In a statement, VCU head coach Mike Rhoades explained that the tests came during a 48 hour period. He didn’t specify if students or personnel tested positive, but the team flew home on Saturday night with those who tested positive traveling separately.
Initially, the NCAA consulted the Marion County, Indiana Public Health Department and postponed the game. Yet, they then decided to declare it a no-contest about three hours before tip-off.
“We knew about the positives being confirmed today, and we were hoping through contact tracing we would still be able to play tonight, but obviously that did not happen,” VCU athletic director Ed McLaughlin said per ESPN. “This has all happened pretty quickly, in terms of the positives that we’ve had … The feeling that the committee, from what was communicated to me, given how we had a few happen within the short period of time right now, there was certainly concern, not only for the rest of our team and for opponents and anyone else who would be part of the game going forward.”
“The NCAA and the committee regret that VCU’s student-athletes and coaching staff will not be able to play in a tournament in which they earned the right to participate,” the NCAA added in its own separate statement.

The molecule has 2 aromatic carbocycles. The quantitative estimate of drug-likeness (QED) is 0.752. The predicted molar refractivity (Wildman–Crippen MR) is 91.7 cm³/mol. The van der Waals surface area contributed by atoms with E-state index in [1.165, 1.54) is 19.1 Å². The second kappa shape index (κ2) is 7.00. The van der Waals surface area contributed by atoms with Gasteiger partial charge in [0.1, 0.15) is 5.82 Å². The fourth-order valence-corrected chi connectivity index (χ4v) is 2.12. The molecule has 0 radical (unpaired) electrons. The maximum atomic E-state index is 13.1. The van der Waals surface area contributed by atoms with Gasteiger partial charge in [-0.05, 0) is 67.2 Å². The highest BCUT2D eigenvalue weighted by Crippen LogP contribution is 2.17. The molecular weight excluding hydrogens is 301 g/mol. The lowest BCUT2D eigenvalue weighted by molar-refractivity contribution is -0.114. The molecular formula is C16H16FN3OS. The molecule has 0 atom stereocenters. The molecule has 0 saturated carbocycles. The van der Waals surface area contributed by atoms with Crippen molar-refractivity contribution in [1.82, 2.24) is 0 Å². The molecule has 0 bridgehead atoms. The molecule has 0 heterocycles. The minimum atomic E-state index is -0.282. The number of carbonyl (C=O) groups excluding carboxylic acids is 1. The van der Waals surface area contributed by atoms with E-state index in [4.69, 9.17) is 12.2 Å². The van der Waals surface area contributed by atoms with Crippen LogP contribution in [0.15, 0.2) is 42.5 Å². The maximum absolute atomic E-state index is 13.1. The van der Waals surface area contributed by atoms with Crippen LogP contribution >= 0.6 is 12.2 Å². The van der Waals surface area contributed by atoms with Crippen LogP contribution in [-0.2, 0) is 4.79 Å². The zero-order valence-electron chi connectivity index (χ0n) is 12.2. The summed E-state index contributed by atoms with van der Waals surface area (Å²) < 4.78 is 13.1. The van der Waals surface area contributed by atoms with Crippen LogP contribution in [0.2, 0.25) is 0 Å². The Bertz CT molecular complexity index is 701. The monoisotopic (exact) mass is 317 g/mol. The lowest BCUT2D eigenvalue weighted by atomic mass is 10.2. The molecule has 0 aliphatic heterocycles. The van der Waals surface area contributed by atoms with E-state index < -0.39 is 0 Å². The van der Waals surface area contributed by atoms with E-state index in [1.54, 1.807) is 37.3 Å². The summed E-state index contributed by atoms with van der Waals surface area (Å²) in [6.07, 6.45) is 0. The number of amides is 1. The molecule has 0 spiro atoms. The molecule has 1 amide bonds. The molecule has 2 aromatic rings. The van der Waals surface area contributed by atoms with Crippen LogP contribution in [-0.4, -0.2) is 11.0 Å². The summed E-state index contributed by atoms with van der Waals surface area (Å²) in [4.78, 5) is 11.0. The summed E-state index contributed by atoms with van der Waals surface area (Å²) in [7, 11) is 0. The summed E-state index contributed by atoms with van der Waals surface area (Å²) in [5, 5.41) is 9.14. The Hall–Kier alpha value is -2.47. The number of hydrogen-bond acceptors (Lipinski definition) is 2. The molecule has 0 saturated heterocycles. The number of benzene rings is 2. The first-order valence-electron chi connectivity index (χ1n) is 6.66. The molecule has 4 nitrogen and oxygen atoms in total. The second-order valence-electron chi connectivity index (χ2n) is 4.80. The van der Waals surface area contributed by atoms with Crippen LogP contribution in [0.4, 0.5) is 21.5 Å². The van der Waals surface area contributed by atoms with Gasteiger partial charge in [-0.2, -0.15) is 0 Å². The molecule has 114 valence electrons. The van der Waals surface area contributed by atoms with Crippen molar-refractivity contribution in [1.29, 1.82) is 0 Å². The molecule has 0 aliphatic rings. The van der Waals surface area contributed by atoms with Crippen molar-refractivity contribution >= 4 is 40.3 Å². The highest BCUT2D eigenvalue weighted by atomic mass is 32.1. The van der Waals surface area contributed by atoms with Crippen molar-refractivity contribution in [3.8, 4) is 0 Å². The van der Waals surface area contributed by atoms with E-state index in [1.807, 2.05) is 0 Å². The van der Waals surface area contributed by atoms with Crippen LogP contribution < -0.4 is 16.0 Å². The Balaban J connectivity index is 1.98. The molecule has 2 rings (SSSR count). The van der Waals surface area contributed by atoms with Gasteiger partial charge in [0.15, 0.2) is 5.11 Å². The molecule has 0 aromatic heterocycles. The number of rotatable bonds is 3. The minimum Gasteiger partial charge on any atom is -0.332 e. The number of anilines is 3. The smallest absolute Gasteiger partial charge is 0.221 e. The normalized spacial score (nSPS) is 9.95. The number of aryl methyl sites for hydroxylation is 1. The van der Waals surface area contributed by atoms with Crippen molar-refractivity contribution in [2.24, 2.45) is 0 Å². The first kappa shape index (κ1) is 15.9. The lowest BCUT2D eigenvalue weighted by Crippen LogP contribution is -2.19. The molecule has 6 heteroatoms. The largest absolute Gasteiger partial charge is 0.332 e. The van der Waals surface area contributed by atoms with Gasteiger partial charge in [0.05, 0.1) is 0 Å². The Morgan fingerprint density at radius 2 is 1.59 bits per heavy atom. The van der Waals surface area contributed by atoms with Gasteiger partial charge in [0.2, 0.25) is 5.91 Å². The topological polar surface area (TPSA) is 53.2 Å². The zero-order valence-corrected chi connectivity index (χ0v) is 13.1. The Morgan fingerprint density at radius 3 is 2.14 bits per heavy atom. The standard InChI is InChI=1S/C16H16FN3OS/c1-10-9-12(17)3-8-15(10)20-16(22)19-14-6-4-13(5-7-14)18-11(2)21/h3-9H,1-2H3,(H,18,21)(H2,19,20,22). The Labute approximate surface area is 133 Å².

This is the second year in a row that COVID has cut VCU’s season short. Last year, the Atlantic 10 tournament was canceled just minutes before the team was set to play its first-round game against UMass.
“It just stinks,” Rhoades said. “I can’t sugarcoat it.”
VCU’s exit is the first NCAA tournament game canceled or declared a no-contest due to COVID-19 issues. The Ducks head coach Dana Altman still congratulated VCU on a great season.
“We hate to see a team’s season end this way after all the hard work these student-athletes have put in,” he said. “This isn’t the way we wanted to advance, but we are excited to be moving on and we will start our preparation for Monday’s game.”
Oregon will now advance to play No. 2 Iowa on Monday. All bets placed on the Rams-Ducks game will be refunded.